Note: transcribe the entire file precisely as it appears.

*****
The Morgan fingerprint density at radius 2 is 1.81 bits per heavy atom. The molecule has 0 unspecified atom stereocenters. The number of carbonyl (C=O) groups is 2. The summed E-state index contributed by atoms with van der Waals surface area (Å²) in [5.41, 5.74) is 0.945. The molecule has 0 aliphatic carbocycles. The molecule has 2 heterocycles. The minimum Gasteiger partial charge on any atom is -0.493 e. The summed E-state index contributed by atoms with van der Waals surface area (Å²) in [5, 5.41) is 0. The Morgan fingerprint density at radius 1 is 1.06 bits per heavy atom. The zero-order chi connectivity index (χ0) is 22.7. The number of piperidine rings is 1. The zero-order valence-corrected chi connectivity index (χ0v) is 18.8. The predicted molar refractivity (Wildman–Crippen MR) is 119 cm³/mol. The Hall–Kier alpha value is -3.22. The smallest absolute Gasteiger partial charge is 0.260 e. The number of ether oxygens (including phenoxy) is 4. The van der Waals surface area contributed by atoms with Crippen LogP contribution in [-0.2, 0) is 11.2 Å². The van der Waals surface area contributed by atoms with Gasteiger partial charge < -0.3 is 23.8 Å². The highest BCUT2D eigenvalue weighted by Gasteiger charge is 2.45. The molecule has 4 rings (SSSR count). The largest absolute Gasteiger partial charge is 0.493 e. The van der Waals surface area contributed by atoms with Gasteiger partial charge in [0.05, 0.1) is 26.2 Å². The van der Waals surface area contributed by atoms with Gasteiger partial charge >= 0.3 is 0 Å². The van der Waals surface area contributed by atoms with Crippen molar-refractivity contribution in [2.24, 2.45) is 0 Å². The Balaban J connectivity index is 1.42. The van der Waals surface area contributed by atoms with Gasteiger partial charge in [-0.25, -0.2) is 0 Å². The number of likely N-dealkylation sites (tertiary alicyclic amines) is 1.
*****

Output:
The Morgan fingerprint density at radius 2 is 1.81 bits per heavy atom. The molecule has 0 unspecified atom stereocenters. The number of carbonyl (C=O) groups is 2. The summed E-state index contributed by atoms with van der Waals surface area (Å²) in [5.41, 5.74) is 0.945. The molecule has 0 aliphatic carbocycles. The molecule has 2 heterocycles. The minimum Gasteiger partial charge on any atom is -0.493 e. The summed E-state index contributed by atoms with van der Waals surface area (Å²) in [5, 5.41) is 0. The Morgan fingerprint density at radius 1 is 1.06 bits per heavy atom. The zero-order chi connectivity index (χ0) is 22.7. The number of piperidine rings is 1. The zero-order valence-corrected chi connectivity index (χ0v) is 18.8. The predicted molar refractivity (Wildman–Crippen MR) is 119 cm³/mol. The Hall–Kier alpha value is -3.22. The smallest absolute Gasteiger partial charge is 0.260 e. The number of ether oxygens (including phenoxy) is 4. The van der Waals surface area contributed by atoms with Crippen LogP contribution in [-0.2, 0) is 11.2 Å². The van der Waals surface area contributed by atoms with Gasteiger partial charge < -0.3 is 23.8 Å². The highest BCUT2D eigenvalue weighted by Gasteiger charge is 2.45. The molecule has 4 rings (SSSR count). The largest absolute Gasteiger partial charge is 0.493 e. The van der Waals surface area contributed by atoms with Gasteiger partial charge in [0.05, 0.1) is 26.2 Å². The van der Waals surface area contributed by atoms with Gasteiger partial charge >= 0.3 is 0 Å². The van der Waals surface area contributed by atoms with Crippen molar-refractivity contribution in [2.24, 2.45) is 0 Å². The Balaban J connectivity index is 1.42. The van der Waals surface area contributed by atoms with Gasteiger partial charge in [-0.25, -0.2) is 0 Å². The number of likely N-dealkylation sites (tertiary alicyclic amines) is 1.